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The importance of positive storytelling

Earlier this month I chaired the ‘Marketing to the Rural Sector’ conference held in Sydney.

This conference is the only conference of its type in Australia, and brings together marketers from across the country to learn about the latest trends, hear from leading voices in the industry, witness creative strategy at work, and develop a deeper understanding of the psychology, attitudes and behaviours of the industry’s consumers.

Throughout the conference the theme that echoed over the two days was the need for a greater focus on positive stories about regional and rural Australia because the story of regional and rural Australia is not only one of droughts, floods, animal welfare issues, global warming, mental health crisis, or land usage debates.

But how can we stop the constant negative conversations particularly in the media about regional and rural Australia?

In truth, the media love a negative story. Generally, a news story whether on TV, in newspapers or on the radio uses one or a combination of the following story angles:

• Crisis
• Conflict
• Scandal
• Character or judgement
• An incident
• Extremes
• The battler

Each of these story angles, whilst very negative, is underpinned by either the people, places or events as the main elements to the story.

So how can we influence the media to focus on more positive story angles?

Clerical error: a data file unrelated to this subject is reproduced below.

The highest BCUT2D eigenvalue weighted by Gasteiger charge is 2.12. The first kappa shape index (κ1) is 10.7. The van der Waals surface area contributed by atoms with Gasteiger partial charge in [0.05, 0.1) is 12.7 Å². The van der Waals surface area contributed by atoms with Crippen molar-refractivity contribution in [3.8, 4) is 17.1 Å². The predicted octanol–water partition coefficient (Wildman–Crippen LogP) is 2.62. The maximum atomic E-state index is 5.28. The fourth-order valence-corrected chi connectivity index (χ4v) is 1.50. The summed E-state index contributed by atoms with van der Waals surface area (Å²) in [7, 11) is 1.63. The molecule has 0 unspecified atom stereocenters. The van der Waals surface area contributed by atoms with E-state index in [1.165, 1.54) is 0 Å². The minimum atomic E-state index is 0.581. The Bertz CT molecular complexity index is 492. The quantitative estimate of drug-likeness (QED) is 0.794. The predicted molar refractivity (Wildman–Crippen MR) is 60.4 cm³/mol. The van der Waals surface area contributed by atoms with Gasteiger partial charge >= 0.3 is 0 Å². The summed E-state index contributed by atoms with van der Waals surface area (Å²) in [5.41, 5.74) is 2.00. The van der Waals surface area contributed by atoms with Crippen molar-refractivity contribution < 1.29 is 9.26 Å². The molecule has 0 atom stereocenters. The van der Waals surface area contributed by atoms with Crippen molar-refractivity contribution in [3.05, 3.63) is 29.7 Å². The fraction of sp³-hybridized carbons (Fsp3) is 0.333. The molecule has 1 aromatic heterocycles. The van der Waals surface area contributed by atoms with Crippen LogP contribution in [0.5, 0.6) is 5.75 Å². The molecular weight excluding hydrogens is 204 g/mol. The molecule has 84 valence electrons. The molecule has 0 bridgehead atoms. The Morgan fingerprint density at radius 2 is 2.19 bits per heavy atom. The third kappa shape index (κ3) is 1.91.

Firstly, we must understand that anything can be news, but not everything is newsworthy. For something to be newsworthy it must have purpose and add value to a topic.

Secondly it is also important that we look at how the news story is told and ensure the news story is comprehensive. The best stories are those that pull us into a world so that we see it from multiple angles as a complete picture.

A good story must have four key elements:

  1. Emotion – the audience must feel emotionally involved and connected.
  2. Immersion – the audience must be fully immersed, absorbed and engrossed.
  3. Believability – the audience must identify with some truth and believability in the story.
  4. Recall – the audience can recall and relive the unforgettable story.

Sadly, metropolitan media, and their audiences, have a certain perception about regional and rural Australia. These perceptions have been influenced over many years by their own past experiences, values, assumptions, expectations and needs. Changing these perceptions is no easy task.

But we must realise the key to changing these perceptions is through positive story telling.

So, my message is don’t sit back and allow the narrative of regional and rural Australia to be determined and dictated by others. There are plenty of positive stories, and each of us has a responsibility to tell these stories. Be prepared to have an opinion and to put yourself forward and provide commentary through positive storytelling.

Adam Arndell

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